TOPEKA, Kan. – New science standards for Kansas' public schools, criticized for promoting creationism while treating evolution as a flawed theory, won approval Tuesday from the State Board of Education.
The board's 6-4 vote, expected for months, was a victory for intelligent design advocates who helped draft the standards and argued the changes would make teaching about evolution more balanced and expose studels teach science.
It's unclear how the new standards will affect what's taught in classrooms. Those decisions will remain with 300 local school boards, and some teachers have said they won't change what they teach. However, some educators fear pressure will increase in some communities to teach less about evolution or more about creationism or intelligent design.
Supporters see the proposed standards as promoting academic freedom.
"It gets rid of a lot of dogma that's being taught in the classroom today," said board member John Bacon, an Olathe Republican who supported the board's action.
The board's vote was along ideological lines.
Member Janet Waugh, a Kansas City Democrat, said "This is a sad day. We're becoming a laughingstock of not only the nation, but of the world, and I hate that."
Kansas has attracted international attention, largely because the vote Tuesday was the third time in six years that the board has rewritten standards with evolution as the central issue. Hearings in May, in which intelligent design advocates attacked evolution, attracted journalists from Canada, France, Great Britain and Japan.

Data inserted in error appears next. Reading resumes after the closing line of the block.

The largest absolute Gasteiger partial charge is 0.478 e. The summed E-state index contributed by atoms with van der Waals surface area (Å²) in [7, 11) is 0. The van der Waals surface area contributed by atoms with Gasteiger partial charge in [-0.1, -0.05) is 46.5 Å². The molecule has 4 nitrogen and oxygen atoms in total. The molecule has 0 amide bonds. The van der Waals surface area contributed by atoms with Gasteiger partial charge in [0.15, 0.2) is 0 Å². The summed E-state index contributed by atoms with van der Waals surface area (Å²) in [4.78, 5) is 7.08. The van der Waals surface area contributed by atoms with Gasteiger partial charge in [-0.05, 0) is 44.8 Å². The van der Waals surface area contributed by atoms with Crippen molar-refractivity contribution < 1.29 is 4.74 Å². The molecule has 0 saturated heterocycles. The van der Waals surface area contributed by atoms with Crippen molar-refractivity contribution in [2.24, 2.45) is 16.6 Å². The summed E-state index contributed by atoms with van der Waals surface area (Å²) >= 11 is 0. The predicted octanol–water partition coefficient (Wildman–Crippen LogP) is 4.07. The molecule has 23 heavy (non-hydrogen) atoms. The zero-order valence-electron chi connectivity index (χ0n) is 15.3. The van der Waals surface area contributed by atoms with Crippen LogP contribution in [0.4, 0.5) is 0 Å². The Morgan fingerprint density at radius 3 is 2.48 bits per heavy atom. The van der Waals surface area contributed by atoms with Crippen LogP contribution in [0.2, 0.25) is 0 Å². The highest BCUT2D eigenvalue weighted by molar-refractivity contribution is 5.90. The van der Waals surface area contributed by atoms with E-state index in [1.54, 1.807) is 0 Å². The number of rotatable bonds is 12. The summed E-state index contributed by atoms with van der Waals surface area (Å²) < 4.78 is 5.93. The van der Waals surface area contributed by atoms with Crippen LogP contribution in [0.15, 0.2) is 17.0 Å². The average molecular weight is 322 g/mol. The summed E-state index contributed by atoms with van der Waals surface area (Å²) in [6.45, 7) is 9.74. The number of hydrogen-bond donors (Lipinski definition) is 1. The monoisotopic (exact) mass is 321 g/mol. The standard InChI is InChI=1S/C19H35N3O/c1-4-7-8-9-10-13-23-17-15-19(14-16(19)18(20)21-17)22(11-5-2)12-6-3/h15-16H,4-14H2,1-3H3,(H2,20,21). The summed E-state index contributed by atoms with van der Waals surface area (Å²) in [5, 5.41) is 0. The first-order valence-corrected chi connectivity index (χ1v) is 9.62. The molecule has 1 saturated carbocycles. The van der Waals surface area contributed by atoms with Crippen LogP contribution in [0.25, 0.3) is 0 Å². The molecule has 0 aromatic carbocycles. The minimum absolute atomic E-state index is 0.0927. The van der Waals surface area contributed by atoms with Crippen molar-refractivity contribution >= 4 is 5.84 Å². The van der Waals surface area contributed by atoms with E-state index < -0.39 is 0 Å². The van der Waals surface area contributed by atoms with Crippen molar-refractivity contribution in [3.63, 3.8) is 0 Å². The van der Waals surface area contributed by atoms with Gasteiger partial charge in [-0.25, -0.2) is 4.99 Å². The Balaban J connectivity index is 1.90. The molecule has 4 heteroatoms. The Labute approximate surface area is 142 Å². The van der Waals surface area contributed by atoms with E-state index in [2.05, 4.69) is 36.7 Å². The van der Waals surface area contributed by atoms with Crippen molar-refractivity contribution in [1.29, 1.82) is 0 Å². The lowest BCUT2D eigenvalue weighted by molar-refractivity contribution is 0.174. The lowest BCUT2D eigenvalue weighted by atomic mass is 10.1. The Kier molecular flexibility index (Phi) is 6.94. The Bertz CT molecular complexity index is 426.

The Kansas board's action is part of an ongoing national debate over evolution. In Pennsylvania, a trial is underway in a lawsuit against the Dover school board's policy of requiring high school students to hear about intelligent design in their biology classes. In August, President Bush endorsed teaching intelligent design alongside evolution.
The new standards contain an explicit disclaimer saying they're not designed to promote intelligent design, which argues that an intelligent cause is the best way to explain some natural features that are well-ordered and complex.
However, the standards repeat intelligent design advocates' arguments against evolutionary theory that natural chemical processes could have created the building blocks of life and that all life has a common origin.
In addition, the board rewrote the standards' definition of science, so that it is no longer limited to the search for natural explanations of phenomena.
Many scientists argued such changes are designed to allow teachers and students to discuss God in the classroom. Critics contend creationists repackaged old ideas in new, scientific-sounding language to get around a U.S. Supreme Court decision in 1987 against teaching creationism in public schools.
Kansas law requires the state board to update its academic standards regularly. In 1999, the board deleted most references to evolution in the science standards, making the state an object of international ridicule.
Two years later, after voters replaced three members, the board reverted to evolution-friendly standards. Elections in 2002 and 2004 changed the board's composition again.